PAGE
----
Turns out DH didn't offer any ideas on how we could help, and didnt' suggest getting a fence and splitting the price. He feels she is doing all she can in that situation, other than euthenising the dog.

 

I called the Animal Control, just to talk to them without reporting, and they said they couldn't let me know whether she'd be fined or what not. They told me I could make an anonymous report, but hey, it would be pretty obvious who reported them, there are no other options. And if I report, and the dog is removed, I can pretty much see our life here as living hell. We'd need to move, seriously.

 

I do feel for them. I don't want to cause hardship for this family. They are nice, hard working people, good natured and friendly. But sh*t. What if it happens again, just another accident, and this time he will bite my kid?

 

Thank you for the replies. I will have to discuss with DH again and see whether we'd report. DH feels that we cannot bomb proof everything in our life, and this is an acceptable risk. I'm not that sure that this particular risk is acceptable. But I'm also not sure how high is the risk. 1%? 60%? I don't know...And I don't know yet what level of risk is acceptable to me in this situation...

 

 


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#20 of 93 Old 06-30-2011, 06:55 PM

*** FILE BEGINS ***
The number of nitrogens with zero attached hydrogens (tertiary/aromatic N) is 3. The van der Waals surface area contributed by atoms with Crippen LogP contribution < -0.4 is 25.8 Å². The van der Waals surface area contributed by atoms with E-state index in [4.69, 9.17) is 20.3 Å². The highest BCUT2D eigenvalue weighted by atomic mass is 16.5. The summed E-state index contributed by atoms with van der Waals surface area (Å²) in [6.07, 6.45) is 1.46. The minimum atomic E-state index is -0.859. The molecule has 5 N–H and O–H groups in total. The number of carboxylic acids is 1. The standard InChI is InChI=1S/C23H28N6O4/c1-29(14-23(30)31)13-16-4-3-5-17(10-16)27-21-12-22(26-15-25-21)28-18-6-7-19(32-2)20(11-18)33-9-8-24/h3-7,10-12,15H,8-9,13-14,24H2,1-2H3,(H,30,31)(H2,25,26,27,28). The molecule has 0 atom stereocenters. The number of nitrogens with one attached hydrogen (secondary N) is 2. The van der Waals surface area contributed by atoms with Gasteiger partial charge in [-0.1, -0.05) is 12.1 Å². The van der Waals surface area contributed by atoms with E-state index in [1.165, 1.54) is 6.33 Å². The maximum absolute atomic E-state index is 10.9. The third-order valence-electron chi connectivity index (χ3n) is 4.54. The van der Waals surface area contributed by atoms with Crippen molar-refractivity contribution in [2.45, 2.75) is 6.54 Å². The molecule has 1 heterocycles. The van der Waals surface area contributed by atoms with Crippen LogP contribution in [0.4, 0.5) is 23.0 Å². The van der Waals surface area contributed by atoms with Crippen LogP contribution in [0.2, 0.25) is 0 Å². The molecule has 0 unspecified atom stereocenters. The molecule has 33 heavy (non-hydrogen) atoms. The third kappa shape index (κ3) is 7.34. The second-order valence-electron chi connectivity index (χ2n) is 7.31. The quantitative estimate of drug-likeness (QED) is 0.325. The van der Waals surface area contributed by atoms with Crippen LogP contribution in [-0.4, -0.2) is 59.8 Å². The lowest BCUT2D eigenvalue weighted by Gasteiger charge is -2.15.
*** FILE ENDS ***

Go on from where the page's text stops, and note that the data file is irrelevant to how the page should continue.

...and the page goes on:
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I hope you guys can come to some resolution.  I do not understand taking on animals when you don't have the time for them, I don't know what gets into people. 

 

I also want to say that there's biting and there's attacking.  And then there are untrained puppies.  I don't think a dog is beyond redemption just because it lives with people who don't do their job and train the poor thing. 

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#21 of 93 Old 06-30-2011, 07:07 PM - Thread Starter
 
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That's the thing. I don't belive he dog is malicious or overly aggressive. But unpredictable + lax ownership = me being worried about him biting my child...


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#22 of 93 Old 06-30-2011, 08:17 PM
 
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Thank you for the replies. I will have to discuss with DH again and see whether we'd report. DH feels that we cannot bomb proof everything in our life, and this is an acceptable risk. I'm not that sure that this particular risk is acceptable. But I'm also not sure how high is the risk. 1%? 60%? I don't know...And I don't know yet what level of risk is acceptable to me in this situation...

 

 


It isn't an acceptable risk. No one can tell you how high or low the risk is, but it doesn't matter. It is a risk, and it is your child who the risk involves. It is not an easy decision, you are very aware of what will happen which makes it that more difficult. I really feel for you, it will mean appearing like "the bad guy" when really you are a mother protecting her family from a proven threat. hug2.gif